Published by Trillenium Music.
True to my name, miniatures have always attracted me. In the last few years I have written several VERY short works, such as 12 Snippets, a chamber piece consisting of twelve 10-second (sic) pieces, but one of my first experimentations with little compositions, and not quite so extreme, was my Six Miniatures for Bassoon and Piano.
It occurred to me to write miniatures when in 1993 Japanese bassoonist Shigeru Ohta invited me to compose a piece for him and to come to Japan to perform and record it with him. The Japanese have always had a proclivity for things small, such as haiku and bonsai trees, so I thought it fitting to write a work consisting of six individual but related movements, each circumscribed within fairly tight borders.
In the first movement, the bassoon spins out a plaintive song over a mildly dissonant, impressionistically-flavored accompaniment, which seems to be quietly searching- rhythmically and harmonically- for its chance to bloom. This comes to fruition in the piano’s chorale-like solo in the fourth movement, which, with the bassoon straining into its highest register, further explores the expressive potential of the first movement’s ideas. The second movement provides a jazzy, energetic counterpoint to the first movement’s wanderings, while the third movement, a short rondo, combines a cordial, easy-going melody with several sardonic, rhythmically-jagged episodes which employ the bassoon’s natural capability to portray the buffoon. The fifth movement, a short cadenza for each instrument alone, then together exchanging comments, provides a bridge to the final and most extended movement, a fugue. With its subject loosely based on the second movement’s wide leaps, the fugue features the most virtuosic writing of the set as well as several references to the theme from the first (and fourth) movement. Providing several anchor points, it is first heard over an ostinato figure in the piano, and later briefly reappears alone before the short coda, which wraps up the work with a faster, more concise recapitulation of the fugue.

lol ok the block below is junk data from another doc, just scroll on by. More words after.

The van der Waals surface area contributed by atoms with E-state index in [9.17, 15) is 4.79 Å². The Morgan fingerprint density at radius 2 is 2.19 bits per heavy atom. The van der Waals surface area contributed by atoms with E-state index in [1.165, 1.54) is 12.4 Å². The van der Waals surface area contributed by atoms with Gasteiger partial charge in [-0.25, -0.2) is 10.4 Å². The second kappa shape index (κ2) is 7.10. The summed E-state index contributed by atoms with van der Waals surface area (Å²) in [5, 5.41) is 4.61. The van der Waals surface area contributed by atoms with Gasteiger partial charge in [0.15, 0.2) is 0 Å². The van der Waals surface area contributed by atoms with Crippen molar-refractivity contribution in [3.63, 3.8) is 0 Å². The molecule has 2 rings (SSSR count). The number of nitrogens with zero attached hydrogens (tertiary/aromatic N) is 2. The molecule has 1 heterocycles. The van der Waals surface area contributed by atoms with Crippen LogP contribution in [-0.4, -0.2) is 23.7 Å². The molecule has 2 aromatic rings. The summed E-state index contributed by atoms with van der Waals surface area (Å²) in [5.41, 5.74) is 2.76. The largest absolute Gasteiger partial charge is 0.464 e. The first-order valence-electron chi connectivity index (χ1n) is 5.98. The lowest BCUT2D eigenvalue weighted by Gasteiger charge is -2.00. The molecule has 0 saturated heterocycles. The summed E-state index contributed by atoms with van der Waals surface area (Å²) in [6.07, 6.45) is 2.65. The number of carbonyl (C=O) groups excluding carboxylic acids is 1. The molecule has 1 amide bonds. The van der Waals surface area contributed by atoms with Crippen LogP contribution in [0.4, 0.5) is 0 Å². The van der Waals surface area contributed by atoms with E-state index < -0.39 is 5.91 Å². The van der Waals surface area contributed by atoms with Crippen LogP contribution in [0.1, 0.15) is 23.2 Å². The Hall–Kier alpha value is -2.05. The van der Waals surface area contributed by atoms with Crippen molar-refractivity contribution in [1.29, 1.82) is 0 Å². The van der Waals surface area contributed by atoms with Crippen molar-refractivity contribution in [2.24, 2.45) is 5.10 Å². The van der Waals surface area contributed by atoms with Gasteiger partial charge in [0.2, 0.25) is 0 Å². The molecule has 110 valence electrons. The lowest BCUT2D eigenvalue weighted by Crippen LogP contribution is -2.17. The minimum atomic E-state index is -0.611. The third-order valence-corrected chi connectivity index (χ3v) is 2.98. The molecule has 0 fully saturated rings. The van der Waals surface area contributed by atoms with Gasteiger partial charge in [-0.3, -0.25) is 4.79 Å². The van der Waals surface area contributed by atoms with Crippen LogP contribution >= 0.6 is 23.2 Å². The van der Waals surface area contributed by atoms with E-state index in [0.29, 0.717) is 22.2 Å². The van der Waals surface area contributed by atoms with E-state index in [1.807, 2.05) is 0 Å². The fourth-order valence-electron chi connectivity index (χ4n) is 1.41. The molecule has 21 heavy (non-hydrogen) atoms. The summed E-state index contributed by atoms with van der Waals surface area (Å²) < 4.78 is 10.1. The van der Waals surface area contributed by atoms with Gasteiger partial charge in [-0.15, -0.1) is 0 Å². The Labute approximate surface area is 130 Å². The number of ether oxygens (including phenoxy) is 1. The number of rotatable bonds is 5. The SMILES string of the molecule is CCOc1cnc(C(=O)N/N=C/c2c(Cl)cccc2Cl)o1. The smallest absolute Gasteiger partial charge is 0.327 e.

After Shigeru Ohta’s premiere of Six Miniatures in Tokyo in 1994, the piece has been performed by bassoonists Arnold Irchai, and more recently, Gary Moody, in July, 2008, at the International Double Reed Society convention in Provo Utah, this time with myself at the piano. The recording made by Shigeru Ohta and myself has been released by 4-Tay on a CD entitled The Twisted Pine Branch, 4TayCD4020.